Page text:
That blush flares like a signal across his cheek, and she reaches up to smooth her knuckles over his crystal-sharp cheekbone.
“I’d like to,” he says, gone beyond bashful to embarrassed now. “Give you things, I mean. Not just beads for your hair.”
And isn’t that the problem - if he gives her anything, anything at all, people will begin to speculate and gossip, and there’ll be a new round of attempts on Zuko’s life, because the Fire Nation purists will lose their minds over the prospect of a Water Tribe Fire Lady.
There might even be a new round of attempts on Katara’s life. She hasn’t had to deal with those in years, not since she left Aang.
“You know you can’t,” she says, as gently as she can, and he closes his eyes. At least he isn’t angry, she supposes, but this is almost worse - she’s never seen him surrender before, not like this.
“Doing what I’m not supposed to do is kind of my thing,” he points out, nudging under her chin, then kissing her. “Think about it. I’ve talked to Uncle about it, and-”
“You’ve talked to General Iroh about giving me gifts?”
The weight of that is… More than she can comprehend, really. If Zuko is talking to Iroh about her, he must be serious about this.
She thought he was just lonely, last night, or that he was swept up in the festivities, or swept up in her, the way she so often feels swept up in him.
“Uncle thinks it could work,” he says, looking her right in the eye without flinching. “He thinks that if we frame it as politics, they’ll think it’s just luck if we find happiness.”
“Are you asking me to marry you?!”
“No!” he yelps, firing back, and then he yelps again, scrambling to find her robe and her underthings, passing them to her before she can even get herself covered up with the discarded blankets. It feels so different to be naked before him, in the pale dawning sunlight. It felt completely normal last night, in flickering golden-red lamplight cut through with silver-bright moonshine, but this is not that. “No, I just- I wasn’t trying to- I didn’t mean it like that! I meant, I wanted to know if you’d let me court you-”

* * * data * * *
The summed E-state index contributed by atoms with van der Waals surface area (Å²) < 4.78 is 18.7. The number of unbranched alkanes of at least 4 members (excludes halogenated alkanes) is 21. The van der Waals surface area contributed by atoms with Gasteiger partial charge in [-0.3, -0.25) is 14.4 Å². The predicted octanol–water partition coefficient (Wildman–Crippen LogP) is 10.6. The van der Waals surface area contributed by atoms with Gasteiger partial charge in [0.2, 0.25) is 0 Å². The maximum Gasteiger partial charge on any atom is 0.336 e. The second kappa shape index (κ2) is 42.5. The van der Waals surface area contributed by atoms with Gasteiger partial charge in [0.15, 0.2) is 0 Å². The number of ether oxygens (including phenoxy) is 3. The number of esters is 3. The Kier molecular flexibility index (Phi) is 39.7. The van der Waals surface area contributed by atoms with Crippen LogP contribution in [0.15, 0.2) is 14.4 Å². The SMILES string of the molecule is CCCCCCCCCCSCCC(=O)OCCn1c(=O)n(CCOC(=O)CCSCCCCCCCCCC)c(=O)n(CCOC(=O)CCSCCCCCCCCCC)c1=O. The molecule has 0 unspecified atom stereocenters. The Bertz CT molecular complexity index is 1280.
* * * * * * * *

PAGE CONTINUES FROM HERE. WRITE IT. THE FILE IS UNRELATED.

“Then why do you need political approval?!”
“Because everything I do needs to be approved,” he says, miserable, and she regrets shouting now. She knows how closely he’s watched, because of his history and because of his father in equal measure, but if he’s talking about officially courting her, well, she doesn’t know everything about Fire Nation social protocol but she knows what that means.
That means either betrothal or disgrace, and Zuko would never disgrace her.
“I’m going back to my room,” she says, finally halfway decent under the covers, “and I’m going to have a bath, and eat breakfast, and afterwards, we can talk about this.”
Sokka and Suki are already in the dining hall when she arrives, and Toph is right behind her.
“You seem tired this morning, Sugar Queen,” Toph says, thumping her in the arm and saying no more about it. Sokka and Suki are too caught up in one another to notice anything, and she made sure there were no visible marks while she was in the bath, so maybe everyone will just think she slept badly, or that she’s hungover.
She’s not even tired, really. She hadn’t wanted to heal away the dull ache in her thighs, had wanted to keep a little piece of the night before as a sort of reward, for having gotten through it without asking Zuko to keep her. She kind of regrets it now, settling to the floor by the table, touching her mother’s necklace and wondering if Zuko will mix up his Water Tribes and give her a replacement if they go through with this, and make it to the end-
“Morning, Katara!” Aang bubbles, dropping down into the empty space to her left. “Did you sleep well?”
“I slept fine, Aang,” she says. “How about you?”
He’s gotten tall, and has to fold his long, skinny legs under himself like a crane. He’s started growing a beard, too, neat and short and close to his jaw, but she thinks he’ll probably only keep it that way until he can manage the long moustache he told her Monk Gyatzo has, in his memories.
He still looks at her just like he did while they were still seeing one another, which is exhausting. She made herself very clear when she walked away, that bright, cool day two and a half years ago, but Aang hadn’t seemed to understand that she meant she was done with being more than his friend permanently.
It was nice, at first. He was so attentive, and fun - that had meant so much, after the time they’d spent together during the war. She’d gotten so used to being sensible and responsible that it had been weird, not to forage and cook every meal, not to mend Sokka’s shirts and Aang’s tunic, not to remind Toph to clean up after her dinner. And then, when Sokka followed Suki to Kyoshi Island and later followed Dad to the South Pole, when Toph made up with her mom and returned to Gaoling, and it was just Katara and Aang… It had been nice, at first.